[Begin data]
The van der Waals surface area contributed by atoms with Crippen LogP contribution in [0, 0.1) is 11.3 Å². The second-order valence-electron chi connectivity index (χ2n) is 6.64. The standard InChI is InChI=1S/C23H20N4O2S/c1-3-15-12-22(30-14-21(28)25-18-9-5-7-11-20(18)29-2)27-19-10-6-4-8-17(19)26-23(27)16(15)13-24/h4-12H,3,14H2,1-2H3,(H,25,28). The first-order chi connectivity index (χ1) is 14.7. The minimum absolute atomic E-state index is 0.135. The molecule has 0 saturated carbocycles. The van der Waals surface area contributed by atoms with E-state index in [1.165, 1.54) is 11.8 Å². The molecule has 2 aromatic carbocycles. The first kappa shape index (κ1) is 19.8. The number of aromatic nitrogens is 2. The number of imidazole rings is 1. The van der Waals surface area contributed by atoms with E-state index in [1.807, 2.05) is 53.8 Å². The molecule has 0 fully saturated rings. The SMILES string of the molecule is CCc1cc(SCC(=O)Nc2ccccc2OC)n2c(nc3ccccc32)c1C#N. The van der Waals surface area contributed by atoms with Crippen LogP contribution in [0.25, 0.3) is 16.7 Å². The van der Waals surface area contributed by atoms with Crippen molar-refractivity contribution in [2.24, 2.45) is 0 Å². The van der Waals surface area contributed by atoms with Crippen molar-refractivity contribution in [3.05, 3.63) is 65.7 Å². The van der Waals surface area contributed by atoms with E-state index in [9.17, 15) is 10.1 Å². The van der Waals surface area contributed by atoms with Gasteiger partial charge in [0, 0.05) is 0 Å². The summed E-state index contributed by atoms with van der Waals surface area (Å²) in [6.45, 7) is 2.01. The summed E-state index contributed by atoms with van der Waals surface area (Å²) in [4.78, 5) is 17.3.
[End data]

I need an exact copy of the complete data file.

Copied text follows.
The van der Waals surface area contributed by atoms with Crippen LogP contribution in [0, 0.1) is 11.3 Å². The second-order valence-electron chi connectivity index (χ2n) is 6.64. The standard InChI is InChI=1S/C23H20N4O2S/c1-3-15-12-22(30-14-21(28)25-18-9-5-7-11-20(18)29-2)27-19-10-6-4-8-17(19)26-23(27)16(15)13-24/h4-12H,3,14H2,1-2H3,(H,25,28). The first-order chi connectivity index (χ1) is 14.7. The minimum absolute atomic E-state index is 0.135. The molecule has 0 saturated carbocycles. The van der Waals surface area contributed by atoms with E-state index in [1.165, 1.54) is 11.8 Å². The molecule has 2 aromatic carbocycles. The first kappa shape index (κ1) is 19.8. The number of aromatic nitrogens is 2. The number of imidazole rings is 1. The van der Waals surface area contributed by atoms with E-state index in [1.807, 2.05) is 53.8 Å². The molecule has 0 fully saturated rings. The SMILES string of the molecule is CCc1cc(SCC(=O)Nc2ccccc2OC)n2c(nc3ccccc32)c1C#N. The van der Waals surface area contributed by atoms with Crippen LogP contribution in [0.25, 0.3) is 16.7 Å². The van der Waals surface area contributed by atoms with Crippen molar-refractivity contribution in [2.24, 2.45) is 0 Å². The van der Waals surface area contributed by atoms with Crippen molar-refractivity contribution in [3.05, 3.63) is 65.7 Å². The van der Waals surface area contributed by atoms with E-state index in [9.17, 15) is 10.1 Å². The van der Waals surface area contributed by atoms with Gasteiger partial charge in [0, 0.05) is 0 Å². The summed E-state index contributed by atoms with van der Waals surface area (Å²) in [6.45, 7) is 2.01. The summed E-state index contributed by atoms with van der Waals surface area (Å²) in [4.78, 5) is 17.3.